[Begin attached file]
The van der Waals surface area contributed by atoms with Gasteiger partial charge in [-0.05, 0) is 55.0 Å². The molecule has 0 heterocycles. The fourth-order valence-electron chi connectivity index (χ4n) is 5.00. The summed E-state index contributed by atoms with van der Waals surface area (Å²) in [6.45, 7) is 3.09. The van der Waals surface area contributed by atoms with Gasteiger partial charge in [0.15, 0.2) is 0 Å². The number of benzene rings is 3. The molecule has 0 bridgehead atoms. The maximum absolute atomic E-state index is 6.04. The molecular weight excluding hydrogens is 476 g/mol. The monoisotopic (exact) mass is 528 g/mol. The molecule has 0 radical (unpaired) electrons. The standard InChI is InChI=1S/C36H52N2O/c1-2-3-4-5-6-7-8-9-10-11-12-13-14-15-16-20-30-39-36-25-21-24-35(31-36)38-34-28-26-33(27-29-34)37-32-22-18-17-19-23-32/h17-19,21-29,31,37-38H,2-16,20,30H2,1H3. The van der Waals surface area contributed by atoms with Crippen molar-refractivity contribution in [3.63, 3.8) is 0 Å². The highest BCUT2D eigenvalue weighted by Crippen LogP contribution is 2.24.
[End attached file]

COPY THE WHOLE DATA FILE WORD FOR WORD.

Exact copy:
The van der Waals surface area contributed by atoms with Gasteiger partial charge in [-0.05, 0) is 55.0 Å². The molecule has 0 heterocycles. The fourth-order valence-electron chi connectivity index (χ4n) is 5.00. The summed E-state index contributed by atoms with van der Waals surface area (Å²) in [6.45, 7) is 3.09. The van der Waals surface area contributed by atoms with Gasteiger partial charge in [0.15, 0.2) is 0 Å². The number of benzene rings is 3. The molecule has 0 bridgehead atoms. The maximum absolute atomic E-state index is 6.04. The molecular weight excluding hydrogens is 476 g/mol. The monoisotopic (exact) mass is 528 g/mol. The molecule has 0 radical (unpaired) electrons. The standard InChI is InChI=1S/C36H52N2O/c1-2-3-4-5-6-7-8-9-10-11-12-13-14-15-16-20-30-39-36-25-21-24-35(31-36)38-34-28-26-33(27-29-34)37-32-22-18-17-19-23-32/h17-19,21-29,31,37-38H,2-16,20,30H2,1H3. The van der Waals surface area contributed by atoms with Crippen molar-refractivity contribution in [3.63, 3.8) is 0 Å². The highest BCUT2D eigenvalue weighted by Crippen LogP contribution is 2.24.